Trump Takes Enforcement Approach To Opioid Crisis< < Back to
President Donald Trump addressed the opioid crisis affecting the Ohio Valley region in his first State of the Union address Tuesday night.
“We must get much tougher on drug dealers and pushers if we are going to succeed in stopping this scourge,” he said. “My administration is committed to fighting the drug epidemic and helping get treatment for those in need.”
But with few specifics and little money so far to carry out the president’s plans, the public can only go off of what those in his administration have said. And that indicates an approach emphasizing law enforcement rather than funding for treatment.
Just hours before the President’s spoke, Attorney General Jeff Session spoke to law enforcement officials at the U.S. Attorney’s office in Louisville tying violent crime to the addiction crisis.
With a promise to “treat serious criminals seriously,” Sessions touted the new DEA office in Louisville and recent deployment of mobile squads focused on diversion of prescription painkillers.
“That will help us find the abusers, make more arrests, secure more convictions—and ultimately help us reduce the number of illegal prescription drugs,” Sessions said.
He also announced a 45-day “surge” in focus by DEA specialists to closely monitor the habits of prescribers and pharmacists.
OD Deaths Rise
But supply reduction efforts without dedicated resources to addiction treatment won’t solve the problem, according to the former director of addiction treatment facilities in southeast Ohio.
“I think there need to be resources to provide both for rehab and for legal sanctions, including incarceration for those who are not interested in rehab,” Dr. Joe Gay said.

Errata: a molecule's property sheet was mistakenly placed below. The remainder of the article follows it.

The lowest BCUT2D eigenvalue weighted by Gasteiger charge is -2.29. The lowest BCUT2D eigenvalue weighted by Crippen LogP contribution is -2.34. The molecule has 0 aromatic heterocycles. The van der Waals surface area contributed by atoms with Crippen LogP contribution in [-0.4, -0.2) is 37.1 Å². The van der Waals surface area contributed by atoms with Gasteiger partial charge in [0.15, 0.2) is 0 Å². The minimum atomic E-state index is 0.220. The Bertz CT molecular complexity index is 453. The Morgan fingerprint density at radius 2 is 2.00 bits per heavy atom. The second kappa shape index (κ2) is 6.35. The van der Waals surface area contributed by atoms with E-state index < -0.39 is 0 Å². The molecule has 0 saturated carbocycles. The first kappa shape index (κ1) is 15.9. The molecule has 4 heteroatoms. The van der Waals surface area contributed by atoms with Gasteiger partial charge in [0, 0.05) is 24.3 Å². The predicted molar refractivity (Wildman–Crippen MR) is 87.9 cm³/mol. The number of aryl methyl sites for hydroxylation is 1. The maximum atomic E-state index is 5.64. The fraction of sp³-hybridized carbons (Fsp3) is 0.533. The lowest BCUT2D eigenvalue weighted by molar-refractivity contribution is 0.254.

Preliminary data from the Centers for Disease Control and Prevention indicate overdose deaths are still rising in the Ohio Valley. From June 2016 to June 2017 deaths rose 14 percent in Kentucky, 21 percent in West Virginia, and nearly 44 percent in Ohio.
Treatment resources play a factor in the death rates of Ohio counties, according to Gay.
“I have seen trends that make me think that in counties where there’s effective treatment that’s readily accessible, that the death rates are lower,” he said.
Trump’s Commission on Combating Drug Addiction and the Opioid Crisis put out ideas to combat the opioid crisis that addiction specialists backed. But many on the front lines combating the opioid crisis felt the administration did not follow through with many of those recommendations in Trump’s first year.
Gay hopes Trump will follow through in his second year as president after he touched on it in his State of the Union Address.
“I would want him to be endorsing the use of practices that work,” he said.
WFPL reporter Amina Elahi contributed to this story.